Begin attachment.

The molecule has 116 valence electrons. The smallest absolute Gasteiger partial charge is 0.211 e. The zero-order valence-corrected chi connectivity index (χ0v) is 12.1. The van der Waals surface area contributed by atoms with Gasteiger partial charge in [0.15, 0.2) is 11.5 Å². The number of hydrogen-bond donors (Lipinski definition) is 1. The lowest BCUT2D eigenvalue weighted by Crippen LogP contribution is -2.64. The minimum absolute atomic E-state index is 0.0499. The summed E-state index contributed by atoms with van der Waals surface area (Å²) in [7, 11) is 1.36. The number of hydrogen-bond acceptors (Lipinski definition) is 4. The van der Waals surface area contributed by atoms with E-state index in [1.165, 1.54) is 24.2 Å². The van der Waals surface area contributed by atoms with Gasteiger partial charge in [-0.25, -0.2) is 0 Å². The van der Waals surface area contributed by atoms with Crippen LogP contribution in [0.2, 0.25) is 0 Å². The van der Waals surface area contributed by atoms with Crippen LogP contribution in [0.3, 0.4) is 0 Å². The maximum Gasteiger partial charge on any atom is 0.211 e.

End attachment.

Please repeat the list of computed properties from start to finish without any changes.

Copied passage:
The molecule has 116 valence electrons. The smallest absolute Gasteiger partial charge is 0.211 e. The zero-order valence-corrected chi connectivity index (χ0v) is 12.1. The van der Waals surface area contributed by atoms with Gasteiger partial charge in [0.15, 0.2) is 11.5 Å². The number of hydrogen-bond donors (Lipinski definition) is 1. The lowest BCUT2D eigenvalue weighted by Crippen LogP contribution is -2.64. The minimum absolute atomic E-state index is 0.0499. The summed E-state index contributed by atoms with van der Waals surface area (Å²) in [7, 11) is 1.36. The number of hydrogen-bond acceptors (Lipinski definition) is 4. The van der Waals surface area contributed by atoms with E-state index in [1.165, 1.54) is 24.2 Å². The van der Waals surface area contributed by atoms with Gasteiger partial charge in [-0.25, -0.2) is 0 Å². The van der Waals surface area contributed by atoms with Crippen LogP contribution in [0.2, 0.25) is 0 Å². The van der Waals surface area contributed by atoms with Crippen LogP contribution in [0.3, 0.4) is 0 Å². The maximum Gasteiger partial charge on any atom is 0.211 e.